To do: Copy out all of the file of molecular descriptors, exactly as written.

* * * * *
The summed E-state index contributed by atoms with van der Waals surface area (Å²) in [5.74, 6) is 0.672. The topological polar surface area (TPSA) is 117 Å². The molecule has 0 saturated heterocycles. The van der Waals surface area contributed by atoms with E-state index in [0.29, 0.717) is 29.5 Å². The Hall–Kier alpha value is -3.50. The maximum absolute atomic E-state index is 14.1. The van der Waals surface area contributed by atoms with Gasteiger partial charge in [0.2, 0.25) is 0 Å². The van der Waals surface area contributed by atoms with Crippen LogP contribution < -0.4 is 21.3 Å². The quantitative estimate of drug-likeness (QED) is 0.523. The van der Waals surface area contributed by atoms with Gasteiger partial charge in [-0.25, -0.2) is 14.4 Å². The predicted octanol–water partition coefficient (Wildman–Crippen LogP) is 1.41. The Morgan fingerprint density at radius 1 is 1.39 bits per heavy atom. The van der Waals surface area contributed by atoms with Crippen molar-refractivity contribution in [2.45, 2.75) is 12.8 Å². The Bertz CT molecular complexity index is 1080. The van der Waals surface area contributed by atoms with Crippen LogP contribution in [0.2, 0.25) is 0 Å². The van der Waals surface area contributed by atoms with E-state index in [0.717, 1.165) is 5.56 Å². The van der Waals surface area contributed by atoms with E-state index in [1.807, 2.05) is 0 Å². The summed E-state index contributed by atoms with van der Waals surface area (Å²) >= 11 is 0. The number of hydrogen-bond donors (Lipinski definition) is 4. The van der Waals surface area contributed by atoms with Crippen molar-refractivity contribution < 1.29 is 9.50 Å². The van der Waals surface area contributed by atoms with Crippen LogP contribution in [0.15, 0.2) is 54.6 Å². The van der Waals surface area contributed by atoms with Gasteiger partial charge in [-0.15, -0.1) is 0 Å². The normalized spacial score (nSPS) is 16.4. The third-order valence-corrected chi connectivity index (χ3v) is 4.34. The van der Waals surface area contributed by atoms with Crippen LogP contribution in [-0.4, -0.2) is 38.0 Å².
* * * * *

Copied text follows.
The summed E-state index contributed by atoms with van der Waals surface area (Å²) in [5.74, 6) is 0.672. The topological polar surface area (TPSA) is 117 Å². The molecule has 0 saturated heterocycles. The van der Waals surface area contributed by atoms with E-state index in [0.29, 0.717) is 29.5 Å². The Hall–Kier alpha value is -3.50. The maximum absolute atomic E-state index is 14.1. The van der Waals surface area contributed by atoms with Gasteiger partial charge in [0.2, 0.25) is 0 Å². The van der Waals surface area contributed by atoms with Crippen LogP contribution < -0.4 is 21.3 Å². The quantitative estimate of drug-likeness (QED) is 0.523. The van der Waals surface area contributed by atoms with Gasteiger partial charge in [-0.25, -0.2) is 14.4 Å². The predicted octanol–water partition coefficient (Wildman–Crippen LogP) is 1.41. The Morgan fingerprint density at radius 1 is 1.39 bits per heavy atom. The van der Waals surface area contributed by atoms with Crippen molar-refractivity contribution in [2.45, 2.75) is 12.8 Å². The Bertz CT molecular complexity index is 1080. The van der Waals surface area contributed by atoms with Crippen LogP contribution in [0.2, 0.25) is 0 Å². The van der Waals surface area contributed by atoms with E-state index in [0.717, 1.165) is 5.56 Å². The van der Waals surface area contributed by atoms with E-state index in [1.807, 2.05) is 0 Å². The summed E-state index contributed by atoms with van der Waals surface area (Å²) >= 11 is 0. The number of hydrogen-bond donors (Lipinski definition) is 4. The van der Waals surface area contributed by atoms with Crippen molar-refractivity contribution < 1.29 is 9.50 Å². The van der Waals surface area contributed by atoms with Crippen LogP contribution in [0.15, 0.2) is 54.6 Å². The van der Waals surface area contributed by atoms with Gasteiger partial charge in [-0.15, -0.1) is 0 Å². The normalized spacial score (nSPS) is 16.4. The third-order valence-corrected chi connectivity index (χ3v) is 4.34. The van der Waals surface area contributed by atoms with Crippen LogP contribution in [-0.4, -0.2) is 38.0 Å².